Congressman Jim Cooper joined the defenders of Nashville-based Gibson Guitar Corp. Monday, saying the law that makes certain imports of wood illegal is “way too broad.”
Also Monday, Lt. Gov. Ron Ramsey called the federal raids of the guitar maker “downright scary” and “abhorrent.” In a commentary on his Facebook page, which he titled “The Criminalization of Free Enterprise,” Ramsey suggested the Obama administration might have targeted Gibson because its chief executive officer, Henry Juszkiewicz, has made donations to Republicans.
“In fact, the only beef the Obama administration could really have with Gibson Guitars is the political habits of its CEO,” Ramsey wrote, adding: “I hope this is simple coincidence and not something more sinister.”
Federal agents raided Gibson factories in 2009 and again on Aug. 24, confiscating guitars and wood. The Justice Department is pursuing a possible criminal case against Gibson for importing ebony from Madagascar for guitar fingerboards.
Cooper said his office is looking into how to tighten the law that investigators are trying to use against Gibson. That’s the Lacey Act, which bars the purchase of wood and other goods exported in violation of a foreign country’s laws.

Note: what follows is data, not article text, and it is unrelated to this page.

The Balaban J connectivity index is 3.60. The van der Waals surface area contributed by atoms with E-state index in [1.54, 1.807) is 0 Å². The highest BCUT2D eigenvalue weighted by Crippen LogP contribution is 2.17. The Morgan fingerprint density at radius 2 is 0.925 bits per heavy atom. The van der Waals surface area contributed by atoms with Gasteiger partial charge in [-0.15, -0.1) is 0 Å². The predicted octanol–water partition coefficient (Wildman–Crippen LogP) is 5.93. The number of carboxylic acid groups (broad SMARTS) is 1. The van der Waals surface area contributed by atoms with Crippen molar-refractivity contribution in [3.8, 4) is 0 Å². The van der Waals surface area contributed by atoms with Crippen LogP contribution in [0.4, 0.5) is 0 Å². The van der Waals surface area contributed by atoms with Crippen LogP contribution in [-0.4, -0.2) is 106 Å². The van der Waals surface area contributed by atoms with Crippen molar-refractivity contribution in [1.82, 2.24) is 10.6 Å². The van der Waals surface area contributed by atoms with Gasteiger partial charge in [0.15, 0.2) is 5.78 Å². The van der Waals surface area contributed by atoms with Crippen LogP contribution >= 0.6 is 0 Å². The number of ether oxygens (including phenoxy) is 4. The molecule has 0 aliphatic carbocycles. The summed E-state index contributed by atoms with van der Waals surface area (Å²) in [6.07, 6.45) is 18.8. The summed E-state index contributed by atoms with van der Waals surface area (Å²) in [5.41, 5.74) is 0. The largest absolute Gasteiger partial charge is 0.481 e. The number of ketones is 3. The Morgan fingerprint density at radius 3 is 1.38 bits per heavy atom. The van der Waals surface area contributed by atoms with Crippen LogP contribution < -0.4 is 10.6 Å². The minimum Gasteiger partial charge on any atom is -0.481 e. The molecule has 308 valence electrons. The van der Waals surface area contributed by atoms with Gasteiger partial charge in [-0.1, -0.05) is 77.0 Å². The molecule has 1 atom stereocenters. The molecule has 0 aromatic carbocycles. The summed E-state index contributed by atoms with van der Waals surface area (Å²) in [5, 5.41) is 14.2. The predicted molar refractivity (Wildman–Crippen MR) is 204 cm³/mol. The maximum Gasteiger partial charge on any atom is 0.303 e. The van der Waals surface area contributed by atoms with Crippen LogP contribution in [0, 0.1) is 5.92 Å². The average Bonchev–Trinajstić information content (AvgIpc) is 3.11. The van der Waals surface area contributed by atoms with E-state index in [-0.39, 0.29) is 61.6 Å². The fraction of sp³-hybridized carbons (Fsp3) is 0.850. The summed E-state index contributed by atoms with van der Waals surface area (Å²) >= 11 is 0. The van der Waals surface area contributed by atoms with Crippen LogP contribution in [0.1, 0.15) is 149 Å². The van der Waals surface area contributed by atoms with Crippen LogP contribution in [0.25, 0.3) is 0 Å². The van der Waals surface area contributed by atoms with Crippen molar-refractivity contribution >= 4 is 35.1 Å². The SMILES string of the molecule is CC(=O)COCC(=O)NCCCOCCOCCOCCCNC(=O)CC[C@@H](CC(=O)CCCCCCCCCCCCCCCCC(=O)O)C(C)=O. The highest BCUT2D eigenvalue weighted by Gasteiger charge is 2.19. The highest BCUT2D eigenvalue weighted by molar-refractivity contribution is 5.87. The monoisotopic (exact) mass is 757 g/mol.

“In theory, anybody who travels across the state line with an old guitar is in legal jeopardy,” Cooper, a Democrat, told reporters. “You make all these magnificent instruments unsellable and untransferable and unshippable. The most famous violins in the world are Stradivarius violins. I’m sure all of those violate the law. You can’t sell a Stradivarius violin anywhere. This is just like way too broad.”
Gibson has become a cause célèbre of the Tea Party and conservatives, who see the company as a victim of an out-of-control federal government. With Congresswoman Marsha Blackburn, Juszkiewicz attended President Obama’s jobs speech to a joint session of Congress last week.
“If Gibson Guitars has broken the law, they must pay required penalties,” wrote Ramsey, a Republican state senator from Blountville. “But the resources which have been brought to bear and the manner in which this company has been targeted amounts to a classic case of overreach and overkill.
“In an ever increasing competitive global economy, the federal government should be looking for ways to assist and nurture American businesses — not seek to criminalize companies who provide high-paying jobs to American workers.”